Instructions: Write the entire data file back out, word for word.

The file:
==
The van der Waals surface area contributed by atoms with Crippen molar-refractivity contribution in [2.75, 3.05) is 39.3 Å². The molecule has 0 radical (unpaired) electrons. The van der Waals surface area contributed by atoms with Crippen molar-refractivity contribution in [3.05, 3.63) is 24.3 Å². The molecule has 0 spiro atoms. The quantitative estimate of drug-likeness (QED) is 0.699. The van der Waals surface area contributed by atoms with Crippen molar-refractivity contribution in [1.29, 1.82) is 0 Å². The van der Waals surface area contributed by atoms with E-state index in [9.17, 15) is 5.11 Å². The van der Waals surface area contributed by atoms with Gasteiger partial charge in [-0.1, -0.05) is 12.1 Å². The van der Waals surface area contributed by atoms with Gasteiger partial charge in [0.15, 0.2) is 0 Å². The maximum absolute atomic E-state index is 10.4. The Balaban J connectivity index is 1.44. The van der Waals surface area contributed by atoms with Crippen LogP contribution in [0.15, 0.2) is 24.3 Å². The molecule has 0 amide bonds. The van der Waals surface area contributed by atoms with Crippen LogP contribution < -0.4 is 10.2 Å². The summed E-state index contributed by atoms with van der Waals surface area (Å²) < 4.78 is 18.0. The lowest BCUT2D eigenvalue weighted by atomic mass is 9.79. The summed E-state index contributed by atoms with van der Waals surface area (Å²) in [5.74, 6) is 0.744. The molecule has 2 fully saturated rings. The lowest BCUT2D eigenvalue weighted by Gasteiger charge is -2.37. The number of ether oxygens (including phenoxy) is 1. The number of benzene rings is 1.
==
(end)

The van der Waals surface area contributed by atoms with Crippen molar-refractivity contribution in [2.75, 3.05) is 39.3 Å². The molecule has 0 radical (unpaired) electrons. The van der Waals surface area contributed by atoms with Crippen molar-refractivity contribution in [3.05, 3.63) is 24.3 Å². The molecule has 0 spiro atoms. The quantitative estimate of drug-likeness (QED) is 0.699. The van der Waals surface area contributed by atoms with Crippen molar-refractivity contribution in [1.29, 1.82) is 0 Å². The van der Waals surface area contributed by atoms with E-state index in [9.17, 15) is 5.11 Å². The van der Waals surface area contributed by atoms with Gasteiger partial charge in [-0.1, -0.05) is 12.1 Å². The van der Waals surface area contributed by atoms with Gasteiger partial charge in [0.15, 0.2) is 0 Å². The maximum absolute atomic E-state index is 10.4. The Balaban J connectivity index is 1.44. The van der Waals surface area contributed by atoms with Crippen LogP contribution in [0.15, 0.2) is 24.3 Å². The molecule has 0 amide bonds. The van der Waals surface area contributed by atoms with Crippen LogP contribution < -0.4 is 10.2 Å². The summed E-state index contributed by atoms with van der Waals surface area (Å²) < 4.78 is 18.0. The lowest BCUT2D eigenvalue weighted by atomic mass is 9.79. The summed E-state index contributed by atoms with van der Waals surface area (Å²) in [5.74, 6) is 0.744. The molecule has 2 fully saturated rings. The lowest BCUT2D eigenvalue weighted by Gasteiger charge is -2.37. The number of ether oxygens (including phenoxy) is 1. The number of benzene rings is 1.